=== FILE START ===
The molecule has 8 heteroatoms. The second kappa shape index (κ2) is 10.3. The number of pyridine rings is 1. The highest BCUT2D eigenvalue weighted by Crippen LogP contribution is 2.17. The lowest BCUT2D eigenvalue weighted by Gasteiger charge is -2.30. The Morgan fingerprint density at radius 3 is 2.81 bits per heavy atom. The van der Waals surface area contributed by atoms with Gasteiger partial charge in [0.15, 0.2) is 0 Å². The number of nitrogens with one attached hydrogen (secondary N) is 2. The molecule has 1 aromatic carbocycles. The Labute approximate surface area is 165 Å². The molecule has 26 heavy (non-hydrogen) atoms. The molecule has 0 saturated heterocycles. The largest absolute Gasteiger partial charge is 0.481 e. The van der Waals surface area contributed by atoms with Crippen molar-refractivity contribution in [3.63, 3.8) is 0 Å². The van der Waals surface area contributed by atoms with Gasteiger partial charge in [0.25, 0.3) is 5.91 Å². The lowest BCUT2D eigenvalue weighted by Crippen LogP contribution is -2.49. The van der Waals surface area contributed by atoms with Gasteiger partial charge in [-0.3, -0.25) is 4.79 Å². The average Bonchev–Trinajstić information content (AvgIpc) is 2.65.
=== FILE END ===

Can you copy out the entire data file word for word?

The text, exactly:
The molecule has 8 heteroatoms. The second kappa shape index (κ2) is 10.3. The number of pyridine rings is 1. The highest BCUT2D eigenvalue weighted by Crippen LogP contribution is 2.17. The lowest BCUT2D eigenvalue weighted by Gasteiger charge is -2.30. The Morgan fingerprint density at radius 3 is 2.81 bits per heavy atom. The van der Waals surface area contributed by atoms with Gasteiger partial charge in [0.15, 0.2) is 0 Å². The number of nitrogens with one attached hydrogen (secondary N) is 2. The molecule has 1 aromatic carbocycles. The Labute approximate surface area is 165 Å². The molecule has 26 heavy (non-hydrogen) atoms. The molecule has 0 saturated heterocycles. The largest absolute Gasteiger partial charge is 0.481 e. The van der Waals surface area contributed by atoms with Crippen molar-refractivity contribution in [3.63, 3.8) is 0 Å². The van der Waals surface area contributed by atoms with Gasteiger partial charge in [0.25, 0.3) is 5.91 Å². The lowest BCUT2D eigenvalue weighted by Crippen LogP contribution is -2.49. The van der Waals surface area contributed by atoms with Gasteiger partial charge in [-0.3, -0.25) is 4.79 Å². The average Bonchev–Trinajstić information content (AvgIpc) is 2.65.